Sand fleas - actually mole crabs - rate as a favorite of many fish, particularly pompano on the beach. Snook eat them too. Sand-flea rakes are available at tackle shops in most beach communities; sieve the sand at the surf line where you spot the diminutive crabs.
Throughout the tropics, hermit crabs are a favorite permit bait. The crabs are slow and easy to catch along any beach or coral edge. When you need fresh bait, pull them out of their shell and bait up - it's a rare permit that can pass one up.
Black mangrove crabs swarm the roots of mangrove trees all over peninsular Florida. About the size of a 50-cent piece, they are the right size for reds, sheepshead and pompano. Put a piece of cut bait on the mud next to mangrove roots or seawalls at low tide, and set a cardboard box soaked in salt water atop it. The crabs will soon find the bait. They'll stay put under the box long enough for you to scoop them up - without the box, they'll run off before you can get close enough to capture them.
Keeping Crabs Lively
Most species of swimming crabs do fine in a flow-through livewell; remove the pincers so they don't kill each other or get your fingers when you scoop them up. Keep semi-aquatic crabs like fiddlers and hermits for several days by simply placing them in wet seaweed in a 5-gallon bucket.
Fish live crabs on a short-shank 3x-strong hook matched to the quarry. For tarpon and cobia, a 5/0 or 6/0; for permit and slot reds, a 2/0 to 3/0. For small crabs, such as fiddlers when you're after pompano and sheepshead, use a size 1 or 1/0. For the tiny mole crab, a light wire hook in size 1 or 2 is the ticket for pompano. Hook all these crabs through one of the points in the shell, coming up from below. Twist the hook so the point drills through the carapace without cracking it. Check the hook point after the bait is in place; on large baits like blues, the shell can sometimes slightly turn the point.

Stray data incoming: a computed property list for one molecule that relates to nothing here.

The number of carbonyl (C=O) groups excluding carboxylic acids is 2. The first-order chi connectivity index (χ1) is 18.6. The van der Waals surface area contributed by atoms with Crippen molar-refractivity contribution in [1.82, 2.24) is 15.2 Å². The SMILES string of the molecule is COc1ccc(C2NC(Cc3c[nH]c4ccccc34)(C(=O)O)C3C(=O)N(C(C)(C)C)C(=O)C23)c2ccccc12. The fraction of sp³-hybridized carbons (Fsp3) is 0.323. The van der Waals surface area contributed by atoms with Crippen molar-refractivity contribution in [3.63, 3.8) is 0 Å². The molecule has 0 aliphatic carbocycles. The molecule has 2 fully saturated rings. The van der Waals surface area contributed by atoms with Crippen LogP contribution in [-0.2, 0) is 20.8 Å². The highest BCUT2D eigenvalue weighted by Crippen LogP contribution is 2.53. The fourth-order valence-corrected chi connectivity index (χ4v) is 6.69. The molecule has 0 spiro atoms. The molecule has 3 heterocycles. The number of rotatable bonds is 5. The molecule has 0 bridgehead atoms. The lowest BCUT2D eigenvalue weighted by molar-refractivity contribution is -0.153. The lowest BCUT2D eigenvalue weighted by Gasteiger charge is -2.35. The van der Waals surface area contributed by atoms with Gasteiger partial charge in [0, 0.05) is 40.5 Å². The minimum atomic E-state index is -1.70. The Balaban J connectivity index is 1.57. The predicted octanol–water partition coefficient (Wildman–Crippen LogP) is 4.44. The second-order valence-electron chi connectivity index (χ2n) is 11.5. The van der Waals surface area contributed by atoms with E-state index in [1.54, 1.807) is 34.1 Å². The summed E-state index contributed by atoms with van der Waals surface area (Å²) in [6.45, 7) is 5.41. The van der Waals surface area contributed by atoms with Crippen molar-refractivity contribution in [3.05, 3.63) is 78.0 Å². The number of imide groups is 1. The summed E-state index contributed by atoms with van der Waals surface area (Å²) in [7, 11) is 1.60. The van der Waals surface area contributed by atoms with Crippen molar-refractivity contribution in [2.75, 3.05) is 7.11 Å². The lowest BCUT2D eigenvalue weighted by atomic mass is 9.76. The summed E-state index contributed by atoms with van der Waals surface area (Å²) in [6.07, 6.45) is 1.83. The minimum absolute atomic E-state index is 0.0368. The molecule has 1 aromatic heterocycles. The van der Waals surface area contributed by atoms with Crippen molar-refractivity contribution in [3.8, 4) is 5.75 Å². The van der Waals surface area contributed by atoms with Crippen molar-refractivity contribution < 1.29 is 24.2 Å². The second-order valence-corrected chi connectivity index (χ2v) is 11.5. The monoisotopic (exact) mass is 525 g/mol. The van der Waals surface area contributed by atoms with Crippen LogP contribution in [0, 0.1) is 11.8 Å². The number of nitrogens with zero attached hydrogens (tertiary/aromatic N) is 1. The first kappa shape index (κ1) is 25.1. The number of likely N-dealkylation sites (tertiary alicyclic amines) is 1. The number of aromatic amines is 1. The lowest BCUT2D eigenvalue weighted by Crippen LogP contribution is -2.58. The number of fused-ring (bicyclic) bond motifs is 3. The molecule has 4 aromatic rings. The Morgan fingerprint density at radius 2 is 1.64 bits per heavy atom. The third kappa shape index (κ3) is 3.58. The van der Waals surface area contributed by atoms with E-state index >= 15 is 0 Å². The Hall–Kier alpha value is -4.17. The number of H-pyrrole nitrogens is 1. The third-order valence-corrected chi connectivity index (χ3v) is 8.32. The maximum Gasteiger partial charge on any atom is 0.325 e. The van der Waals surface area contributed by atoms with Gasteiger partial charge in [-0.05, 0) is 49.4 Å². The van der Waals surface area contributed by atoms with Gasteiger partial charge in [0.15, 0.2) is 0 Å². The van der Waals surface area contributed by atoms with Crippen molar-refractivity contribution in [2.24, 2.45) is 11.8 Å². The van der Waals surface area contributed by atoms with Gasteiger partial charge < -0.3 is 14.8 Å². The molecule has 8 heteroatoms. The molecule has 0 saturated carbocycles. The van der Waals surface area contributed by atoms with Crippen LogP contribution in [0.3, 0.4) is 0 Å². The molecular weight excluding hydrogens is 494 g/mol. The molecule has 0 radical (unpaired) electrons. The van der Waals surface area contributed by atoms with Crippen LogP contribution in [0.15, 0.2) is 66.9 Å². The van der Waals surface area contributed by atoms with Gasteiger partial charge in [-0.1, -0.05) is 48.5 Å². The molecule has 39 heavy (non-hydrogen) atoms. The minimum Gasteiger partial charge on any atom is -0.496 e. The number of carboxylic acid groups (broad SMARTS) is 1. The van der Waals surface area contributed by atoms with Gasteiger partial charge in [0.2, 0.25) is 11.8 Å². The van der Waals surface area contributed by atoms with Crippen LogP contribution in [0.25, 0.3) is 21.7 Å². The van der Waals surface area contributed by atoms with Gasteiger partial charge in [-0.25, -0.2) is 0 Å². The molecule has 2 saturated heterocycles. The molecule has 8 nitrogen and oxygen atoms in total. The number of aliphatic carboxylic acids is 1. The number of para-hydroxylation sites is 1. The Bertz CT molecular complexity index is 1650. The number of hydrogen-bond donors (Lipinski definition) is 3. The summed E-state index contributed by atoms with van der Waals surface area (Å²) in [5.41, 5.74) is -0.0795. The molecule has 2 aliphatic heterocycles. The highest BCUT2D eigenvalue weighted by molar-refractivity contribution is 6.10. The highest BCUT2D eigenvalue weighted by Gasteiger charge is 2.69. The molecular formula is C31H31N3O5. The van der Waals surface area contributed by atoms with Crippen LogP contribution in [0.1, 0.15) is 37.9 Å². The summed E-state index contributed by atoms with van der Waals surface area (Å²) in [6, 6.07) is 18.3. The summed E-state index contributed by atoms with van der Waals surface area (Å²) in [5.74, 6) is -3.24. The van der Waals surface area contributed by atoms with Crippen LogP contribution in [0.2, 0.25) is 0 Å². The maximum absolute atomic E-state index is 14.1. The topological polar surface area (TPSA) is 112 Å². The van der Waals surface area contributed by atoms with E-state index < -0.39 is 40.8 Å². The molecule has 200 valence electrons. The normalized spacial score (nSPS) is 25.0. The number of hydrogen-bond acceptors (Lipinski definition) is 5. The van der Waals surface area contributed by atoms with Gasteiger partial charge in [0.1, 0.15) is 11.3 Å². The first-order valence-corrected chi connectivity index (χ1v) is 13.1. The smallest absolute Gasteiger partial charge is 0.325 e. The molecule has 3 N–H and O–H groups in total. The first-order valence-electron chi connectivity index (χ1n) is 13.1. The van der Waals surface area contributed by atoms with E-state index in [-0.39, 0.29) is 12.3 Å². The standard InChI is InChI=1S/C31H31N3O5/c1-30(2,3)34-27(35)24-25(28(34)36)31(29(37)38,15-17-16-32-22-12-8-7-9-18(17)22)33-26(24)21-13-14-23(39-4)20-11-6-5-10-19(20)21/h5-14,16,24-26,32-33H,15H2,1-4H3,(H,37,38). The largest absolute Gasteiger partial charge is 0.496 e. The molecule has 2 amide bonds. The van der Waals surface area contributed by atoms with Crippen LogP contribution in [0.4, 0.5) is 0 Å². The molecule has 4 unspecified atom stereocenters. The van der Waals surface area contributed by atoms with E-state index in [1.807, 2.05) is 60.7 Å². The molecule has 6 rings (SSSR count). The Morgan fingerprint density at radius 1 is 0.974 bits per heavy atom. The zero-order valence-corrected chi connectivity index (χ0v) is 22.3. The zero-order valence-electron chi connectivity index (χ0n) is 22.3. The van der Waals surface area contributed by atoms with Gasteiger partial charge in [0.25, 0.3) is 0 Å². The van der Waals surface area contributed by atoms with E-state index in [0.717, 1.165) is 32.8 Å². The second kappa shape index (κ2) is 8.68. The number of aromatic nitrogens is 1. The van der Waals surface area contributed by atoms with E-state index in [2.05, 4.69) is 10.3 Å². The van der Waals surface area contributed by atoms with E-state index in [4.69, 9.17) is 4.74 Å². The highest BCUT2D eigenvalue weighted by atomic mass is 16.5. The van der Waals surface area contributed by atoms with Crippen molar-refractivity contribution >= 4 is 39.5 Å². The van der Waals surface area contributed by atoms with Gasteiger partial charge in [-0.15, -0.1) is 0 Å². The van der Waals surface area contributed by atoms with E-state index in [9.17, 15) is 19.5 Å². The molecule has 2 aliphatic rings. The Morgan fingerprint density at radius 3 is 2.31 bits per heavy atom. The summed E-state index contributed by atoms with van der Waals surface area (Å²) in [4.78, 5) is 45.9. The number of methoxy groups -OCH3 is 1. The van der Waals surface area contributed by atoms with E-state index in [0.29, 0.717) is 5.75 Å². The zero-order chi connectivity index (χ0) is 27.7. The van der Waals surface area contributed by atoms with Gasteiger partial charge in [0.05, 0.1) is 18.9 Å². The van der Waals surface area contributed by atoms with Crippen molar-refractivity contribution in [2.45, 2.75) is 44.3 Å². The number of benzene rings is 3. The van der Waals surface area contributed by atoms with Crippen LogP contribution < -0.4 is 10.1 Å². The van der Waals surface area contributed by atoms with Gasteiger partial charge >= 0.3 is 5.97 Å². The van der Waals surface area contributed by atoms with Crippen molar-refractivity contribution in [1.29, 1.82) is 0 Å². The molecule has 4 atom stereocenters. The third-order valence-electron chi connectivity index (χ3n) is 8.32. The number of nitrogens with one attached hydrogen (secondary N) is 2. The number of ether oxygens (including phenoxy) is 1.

Among artificials, the CW Crab - a hard bait that looks so much like the real thing that you expect it to attack with waving claws - is a great alternative to live crabs in moving water. In soft plastics, D.O.A. Softshell, Berkley Gulp! Peeler Crabs and Exude Cajun Crab are good, among others. The big thing in fishing an artificial is to resist the temptation to fish crab lures like a jig; that's about five times too fast. Use scented baits for sight-fishing. Toss them slightly ahead of tailing reds or drum, twitch a few times to get the fish's attention, and then let the built-in scent do the rest. Ditto for tarpon: Land the bait well in front of them, let it drift down on their nose, and hang on tight.
About the Author: Former fishing guide Frank Sargeant is the author of 10 books on fishing and boating, and founder of the Frank Sargeant Outdoors Expo in Tampa, Florida, the Sunshine State's largest outdoors show. He has been the outdoors columnist at The Tampa Tribune for 25 years and has written thousands of magazine articles. His work has won some 60 national awards.